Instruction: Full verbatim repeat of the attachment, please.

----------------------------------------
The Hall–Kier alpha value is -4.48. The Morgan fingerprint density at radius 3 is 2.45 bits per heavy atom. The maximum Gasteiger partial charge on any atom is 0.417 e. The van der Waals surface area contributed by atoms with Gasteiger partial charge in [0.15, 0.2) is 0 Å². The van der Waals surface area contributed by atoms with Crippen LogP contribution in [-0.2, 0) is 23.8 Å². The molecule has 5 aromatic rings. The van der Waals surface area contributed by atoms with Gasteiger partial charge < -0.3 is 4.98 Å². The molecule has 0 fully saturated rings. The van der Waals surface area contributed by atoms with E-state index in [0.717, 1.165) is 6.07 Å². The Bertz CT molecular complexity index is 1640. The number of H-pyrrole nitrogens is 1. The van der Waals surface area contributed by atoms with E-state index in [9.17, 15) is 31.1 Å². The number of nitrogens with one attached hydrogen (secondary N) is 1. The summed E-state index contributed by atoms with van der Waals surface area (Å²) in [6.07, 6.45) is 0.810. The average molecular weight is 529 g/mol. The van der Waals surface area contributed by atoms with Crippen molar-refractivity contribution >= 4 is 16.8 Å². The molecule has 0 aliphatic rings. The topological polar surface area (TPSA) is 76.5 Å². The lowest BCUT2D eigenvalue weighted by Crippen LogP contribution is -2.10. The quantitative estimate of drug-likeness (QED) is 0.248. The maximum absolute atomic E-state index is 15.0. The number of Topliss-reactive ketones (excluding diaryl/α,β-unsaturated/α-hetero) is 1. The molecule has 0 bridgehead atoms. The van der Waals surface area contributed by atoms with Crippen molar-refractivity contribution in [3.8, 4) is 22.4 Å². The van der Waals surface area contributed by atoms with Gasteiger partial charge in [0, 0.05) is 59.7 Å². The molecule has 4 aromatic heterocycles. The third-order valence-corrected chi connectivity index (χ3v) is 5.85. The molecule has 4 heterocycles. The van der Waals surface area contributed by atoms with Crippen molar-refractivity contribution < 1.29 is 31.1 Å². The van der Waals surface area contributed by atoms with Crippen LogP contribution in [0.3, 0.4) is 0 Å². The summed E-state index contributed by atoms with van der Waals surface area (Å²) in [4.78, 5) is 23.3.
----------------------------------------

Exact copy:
The Hall–Kier alpha value is -4.48. The Morgan fingerprint density at radius 3 is 2.45 bits per heavy atom. The maximum Gasteiger partial charge on any atom is 0.417 e. The van der Waals surface area contributed by atoms with Gasteiger partial charge in [0.15, 0.2) is 0 Å². The van der Waals surface area contributed by atoms with Crippen LogP contribution in [-0.2, 0) is 23.8 Å². The molecule has 5 aromatic rings. The van der Waals surface area contributed by atoms with Gasteiger partial charge < -0.3 is 4.98 Å². The molecule has 0 fully saturated rings. The van der Waals surface area contributed by atoms with E-state index in [0.717, 1.165) is 6.07 Å². The Bertz CT molecular complexity index is 1640. The number of H-pyrrole nitrogens is 1. The van der Waals surface area contributed by atoms with E-state index in [9.17, 15) is 31.1 Å². The number of nitrogens with one attached hydrogen (secondary N) is 1. The summed E-state index contributed by atoms with van der Waals surface area (Å²) in [6.07, 6.45) is 0.810. The average molecular weight is 529 g/mol. The van der Waals surface area contributed by atoms with Crippen molar-refractivity contribution >= 4 is 16.8 Å². The molecule has 0 aliphatic rings. The topological polar surface area (TPSA) is 76.5 Å². The lowest BCUT2D eigenvalue weighted by Crippen LogP contribution is -2.10. The quantitative estimate of drug-likeness (QED) is 0.248. The maximum absolute atomic E-state index is 15.0. The number of Topliss-reactive ketones (excluding diaryl/α,β-unsaturated/α-hetero) is 1. The molecule has 0 bridgehead atoms. The van der Waals surface area contributed by atoms with Crippen molar-refractivity contribution in [3.8, 4) is 22.4 Å². The van der Waals surface area contributed by atoms with Gasteiger partial charge in [0, 0.05) is 59.7 Å². The molecule has 4 aromatic heterocycles. The third-order valence-corrected chi connectivity index (χ3v) is 5.85. The molecule has 4 heterocycles. The van der Waals surface area contributed by atoms with Crippen molar-refractivity contribution < 1.29 is 31.1 Å². The van der Waals surface area contributed by atoms with Crippen LogP contribution in [0.3, 0.4) is 0 Å². The summed E-state index contributed by atoms with van der Waals surface area (Å²) in [4.78, 5) is 23.3.